Tuesday, April 13, 2010

Hagerman Pass and the Angle of Repose

The 1972 Pulitzer Prize-winning novel by Wallace Stegner Angle of Repose is partly located in what I feel to be my second home of Leadville, CO.  (Of all the "second homes" that exist in and around the Leadville region, I would bet that mine is likely the only one that consists merely of a small, trampled patch of oxygen-deprived, grass-like vegetation that lies betwixt a few pine trees and random piles of discarded trash (not mine), and could only be vaguely designated "mine" by an extremely loose adherence to some sort of probably quasi-illegal Squatter's Rights.  I'll say no more for fear of legal action.)

However, the "angle of repose" I have been thinking of today is even more metaphorical than Stegner's title.  I'm talking about resting.  You see, it is Tuesday, which means I'm tired.  Or rather, still tired.  It is not as bad this week as last (because, ostensibly, my fitness is improving), but for the past three or four weeks, the weekend's serving of mountains and miles has left me predictably stymied for the first two days of the next week.  By Wednesday, my stride usually regains most of its bounce and vigor, and come Thursday morning I'm ready to take on anything the peaks can throw at me yet again.

In Leadville this past summer, though, it was often different.  The difference was that instead of the steep slopes of Green Mountain, Monday mornings each and every week consisted of Hagerman Pass.  I loved running up to Hagerman Pass.  The route was simple, symmetrical, and perfectly fit everything I was looking for in a Monday recovery run: a shallow, forgiving grade (i.e., an "angle of repose" in the sense that the road was at an angle which allowed me to rest), fantastic scenery to distract and inspire my typically weary mind, and a worthy summit.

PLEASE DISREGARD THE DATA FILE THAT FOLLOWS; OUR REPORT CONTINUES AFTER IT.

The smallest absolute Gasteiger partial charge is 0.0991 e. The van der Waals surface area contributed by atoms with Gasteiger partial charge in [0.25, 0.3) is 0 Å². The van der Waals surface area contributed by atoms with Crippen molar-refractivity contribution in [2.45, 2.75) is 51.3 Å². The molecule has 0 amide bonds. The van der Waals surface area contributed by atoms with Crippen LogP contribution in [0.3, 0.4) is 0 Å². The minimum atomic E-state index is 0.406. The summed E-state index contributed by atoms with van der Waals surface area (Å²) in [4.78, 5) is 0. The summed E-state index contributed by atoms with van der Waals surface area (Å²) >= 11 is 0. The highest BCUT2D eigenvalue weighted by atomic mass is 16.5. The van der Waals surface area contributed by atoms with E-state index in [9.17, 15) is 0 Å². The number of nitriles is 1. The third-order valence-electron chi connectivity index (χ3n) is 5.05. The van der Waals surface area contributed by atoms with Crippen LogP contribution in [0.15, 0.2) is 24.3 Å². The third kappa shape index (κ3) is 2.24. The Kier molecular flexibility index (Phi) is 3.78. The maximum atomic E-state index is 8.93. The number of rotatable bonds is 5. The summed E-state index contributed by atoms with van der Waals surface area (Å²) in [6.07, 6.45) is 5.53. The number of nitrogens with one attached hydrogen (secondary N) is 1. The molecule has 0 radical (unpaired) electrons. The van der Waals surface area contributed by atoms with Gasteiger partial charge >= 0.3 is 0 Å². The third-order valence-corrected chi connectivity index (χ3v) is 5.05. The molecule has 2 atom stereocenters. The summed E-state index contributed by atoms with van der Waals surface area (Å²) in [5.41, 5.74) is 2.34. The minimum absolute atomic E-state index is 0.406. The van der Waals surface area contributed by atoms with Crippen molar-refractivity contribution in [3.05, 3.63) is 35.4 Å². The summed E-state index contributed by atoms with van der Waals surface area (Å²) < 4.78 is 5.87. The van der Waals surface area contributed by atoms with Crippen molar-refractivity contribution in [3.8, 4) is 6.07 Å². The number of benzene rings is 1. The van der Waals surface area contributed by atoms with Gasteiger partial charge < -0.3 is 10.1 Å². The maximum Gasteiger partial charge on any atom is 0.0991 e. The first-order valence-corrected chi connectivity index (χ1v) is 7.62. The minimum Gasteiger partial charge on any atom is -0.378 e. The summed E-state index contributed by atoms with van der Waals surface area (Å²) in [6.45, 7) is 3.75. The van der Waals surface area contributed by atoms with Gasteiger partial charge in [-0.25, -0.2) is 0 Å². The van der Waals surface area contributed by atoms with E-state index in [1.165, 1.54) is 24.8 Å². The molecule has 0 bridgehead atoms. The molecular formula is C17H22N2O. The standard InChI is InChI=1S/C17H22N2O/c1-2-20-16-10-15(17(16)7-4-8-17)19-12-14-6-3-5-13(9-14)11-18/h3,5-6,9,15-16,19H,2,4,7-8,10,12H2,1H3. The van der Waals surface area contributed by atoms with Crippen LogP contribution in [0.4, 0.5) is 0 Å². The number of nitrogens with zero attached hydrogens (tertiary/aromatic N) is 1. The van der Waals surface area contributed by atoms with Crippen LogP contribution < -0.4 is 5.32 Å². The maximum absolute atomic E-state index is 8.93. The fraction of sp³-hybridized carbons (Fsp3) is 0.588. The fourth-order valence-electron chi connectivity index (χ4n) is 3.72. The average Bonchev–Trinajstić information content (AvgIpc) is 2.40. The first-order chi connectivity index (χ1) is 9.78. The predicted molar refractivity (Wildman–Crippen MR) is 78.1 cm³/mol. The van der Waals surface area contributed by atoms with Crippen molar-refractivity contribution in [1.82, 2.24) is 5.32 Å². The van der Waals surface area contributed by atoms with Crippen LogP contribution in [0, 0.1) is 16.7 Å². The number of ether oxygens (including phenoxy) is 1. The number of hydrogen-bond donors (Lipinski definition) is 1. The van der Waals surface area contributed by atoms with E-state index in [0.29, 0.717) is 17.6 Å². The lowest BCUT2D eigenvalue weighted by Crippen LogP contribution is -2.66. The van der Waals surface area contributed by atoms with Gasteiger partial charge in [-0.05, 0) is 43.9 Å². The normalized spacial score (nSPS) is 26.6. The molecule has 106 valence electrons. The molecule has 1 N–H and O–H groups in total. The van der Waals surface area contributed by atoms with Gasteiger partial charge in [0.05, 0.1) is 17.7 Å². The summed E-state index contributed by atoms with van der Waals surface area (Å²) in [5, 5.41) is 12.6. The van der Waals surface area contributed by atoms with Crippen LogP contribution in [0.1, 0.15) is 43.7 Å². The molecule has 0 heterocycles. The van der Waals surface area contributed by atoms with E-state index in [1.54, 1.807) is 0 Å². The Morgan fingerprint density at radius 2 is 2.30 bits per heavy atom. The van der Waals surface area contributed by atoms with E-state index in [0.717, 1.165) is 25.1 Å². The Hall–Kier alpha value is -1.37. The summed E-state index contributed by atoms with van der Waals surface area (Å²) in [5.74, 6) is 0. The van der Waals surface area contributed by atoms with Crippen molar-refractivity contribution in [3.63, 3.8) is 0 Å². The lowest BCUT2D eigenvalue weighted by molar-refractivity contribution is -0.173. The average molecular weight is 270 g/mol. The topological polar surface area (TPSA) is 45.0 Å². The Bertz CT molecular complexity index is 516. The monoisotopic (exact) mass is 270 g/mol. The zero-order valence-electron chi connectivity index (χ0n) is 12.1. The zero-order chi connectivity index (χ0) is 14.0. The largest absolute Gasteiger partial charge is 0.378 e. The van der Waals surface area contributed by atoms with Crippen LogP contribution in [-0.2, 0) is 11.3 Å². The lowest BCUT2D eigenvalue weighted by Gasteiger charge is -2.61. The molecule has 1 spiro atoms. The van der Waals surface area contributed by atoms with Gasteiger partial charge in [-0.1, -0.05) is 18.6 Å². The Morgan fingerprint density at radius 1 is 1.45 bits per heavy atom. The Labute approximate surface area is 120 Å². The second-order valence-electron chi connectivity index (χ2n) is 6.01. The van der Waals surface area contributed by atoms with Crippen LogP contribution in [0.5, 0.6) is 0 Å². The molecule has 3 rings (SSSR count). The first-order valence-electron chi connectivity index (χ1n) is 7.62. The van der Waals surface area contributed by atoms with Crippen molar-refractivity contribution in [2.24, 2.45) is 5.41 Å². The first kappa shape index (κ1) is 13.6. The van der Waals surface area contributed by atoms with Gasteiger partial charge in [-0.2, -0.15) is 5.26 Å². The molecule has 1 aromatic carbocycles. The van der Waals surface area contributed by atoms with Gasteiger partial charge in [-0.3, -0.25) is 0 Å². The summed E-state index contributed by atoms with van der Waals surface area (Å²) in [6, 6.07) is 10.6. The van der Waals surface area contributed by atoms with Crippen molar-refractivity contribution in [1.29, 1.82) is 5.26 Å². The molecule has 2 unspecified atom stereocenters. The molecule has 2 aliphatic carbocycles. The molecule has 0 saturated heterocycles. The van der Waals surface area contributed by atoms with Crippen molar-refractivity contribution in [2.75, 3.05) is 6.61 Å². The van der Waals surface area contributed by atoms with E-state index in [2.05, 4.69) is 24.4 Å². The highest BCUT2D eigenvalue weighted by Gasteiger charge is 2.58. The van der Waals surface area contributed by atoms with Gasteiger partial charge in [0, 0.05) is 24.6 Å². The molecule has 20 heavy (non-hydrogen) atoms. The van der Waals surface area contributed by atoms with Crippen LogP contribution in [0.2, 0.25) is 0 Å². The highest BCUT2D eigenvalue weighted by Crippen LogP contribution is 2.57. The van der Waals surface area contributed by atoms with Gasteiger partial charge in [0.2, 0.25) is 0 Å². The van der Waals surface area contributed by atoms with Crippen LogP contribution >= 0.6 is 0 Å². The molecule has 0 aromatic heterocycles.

(Curiously, probably my favorite run in Leadville.)

From where the dirt road started off of the paved road on Turquoise Lake's south shore to the 12,000' summit on the Continental Divide, it was exactly 8 miles.  Another 0.4 miles of jogging up the ridge to the south offered a couple hundred extra feet of altitude and, more importantly, a seat on a rock overlooking a nearly 1000' drop into a magnificent glacial cirque forming the face of the Divide.  I would sit on this rock forever, just soaking up the sun, gazing at the view, feeling the breeze on my face, chomping idly on a snowball.  Eventually, though, I would stand up, take one last look west, and pad back down the hill, exactly the way I'd come.

(The pass itself is fairly unremarkable.)

These 17 mile jaunts would start gloriously slowly.  Easing into the effort was paramount.  In fact, despite the 2000' of gain, the goal for the morning was always to feel essentially no effort.  Without fail, though, by the end, and aided by the gentle 3-4% downhill, my legs would feel alive, awake, and better than when I'd started.  A summit view, two and a half hours of getting the heart pumping, mission accomplished.  Tuesday morning the legs were rarin' and ready again to run up a 14er, usually Massive or Elbert.

(Looking back east towards Turquoise Lake, the venerable Mosquito Range and Leadville, from high on the road.)

It was weird, though.  I mean, the route was a road (albeit, an exceedingly narrow, rocky one after the first four miles) and I'm always seeking the perfect ribbon of singletrack.  A friend stopped in town for a couple days, and--of all the incredible trails in the Leadville area--what run do I take him on?  Hagerman Pass.  By the end of the summer, it was maybe the run I looked forward to most.  When I head back up there for the first time this summer, it might be the first run I do.